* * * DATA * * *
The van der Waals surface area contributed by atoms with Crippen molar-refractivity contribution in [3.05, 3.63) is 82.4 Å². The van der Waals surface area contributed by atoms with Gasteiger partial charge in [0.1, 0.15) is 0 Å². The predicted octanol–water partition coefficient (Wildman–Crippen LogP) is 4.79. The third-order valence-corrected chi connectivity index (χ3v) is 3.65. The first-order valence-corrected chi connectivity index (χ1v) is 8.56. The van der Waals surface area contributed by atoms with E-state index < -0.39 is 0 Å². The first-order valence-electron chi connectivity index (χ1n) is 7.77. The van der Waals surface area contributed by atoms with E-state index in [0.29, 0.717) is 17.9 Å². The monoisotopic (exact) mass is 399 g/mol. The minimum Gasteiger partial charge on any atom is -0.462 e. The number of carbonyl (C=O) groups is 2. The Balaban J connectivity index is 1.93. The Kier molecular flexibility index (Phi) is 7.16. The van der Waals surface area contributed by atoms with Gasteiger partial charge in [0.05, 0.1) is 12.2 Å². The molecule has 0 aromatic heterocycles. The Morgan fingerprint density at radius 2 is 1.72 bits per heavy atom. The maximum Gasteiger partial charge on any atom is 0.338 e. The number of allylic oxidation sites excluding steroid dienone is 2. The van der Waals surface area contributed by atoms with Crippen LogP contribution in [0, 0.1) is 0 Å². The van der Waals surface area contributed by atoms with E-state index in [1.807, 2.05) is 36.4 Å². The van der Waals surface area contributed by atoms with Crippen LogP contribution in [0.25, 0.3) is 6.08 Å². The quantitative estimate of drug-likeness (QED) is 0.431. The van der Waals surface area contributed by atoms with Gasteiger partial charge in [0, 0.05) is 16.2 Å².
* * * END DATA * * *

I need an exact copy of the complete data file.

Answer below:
The van der Waals surface area contributed by atoms with Crippen molar-refractivity contribution in [3.05, 3.63) is 82.4 Å². The van der Waals surface area contributed by atoms with Gasteiger partial charge in [0.1, 0.15) is 0 Å². The predicted octanol–water partition coefficient (Wildman–Crippen LogP) is 4.79. The third-order valence-corrected chi connectivity index (χ3v) is 3.65. The first-order valence-corrected chi connectivity index (χ1v) is 8.56. The van der Waals surface area contributed by atoms with E-state index < -0.39 is 0 Å². The first-order valence-electron chi connectivity index (χ1n) is 7.77. The van der Waals surface area contributed by atoms with E-state index in [0.29, 0.717) is 17.9 Å². The monoisotopic (exact) mass is 399 g/mol. The minimum Gasteiger partial charge on any atom is -0.462 e. The number of carbonyl (C=O) groups is 2. The Balaban J connectivity index is 1.93. The Kier molecular flexibility index (Phi) is 7.16. The van der Waals surface area contributed by atoms with Gasteiger partial charge in [0.05, 0.1) is 12.2 Å². The molecule has 0 aromatic heterocycles. The Morgan fingerprint density at radius 2 is 1.72 bits per heavy atom. The maximum Gasteiger partial charge on any atom is 0.338 e. The number of allylic oxidation sites excluding steroid dienone is 2. The van der Waals surface area contributed by atoms with Crippen LogP contribution in [0, 0.1) is 0 Å². The van der Waals surface area contributed by atoms with E-state index in [1.807, 2.05) is 36.4 Å². The van der Waals surface area contributed by atoms with Crippen LogP contribution in [0.25, 0.3) is 6.08 Å². The quantitative estimate of drug-likeness (QED) is 0.431. The van der Waals surface area contributed by atoms with Gasteiger partial charge in [0, 0.05) is 16.2 Å².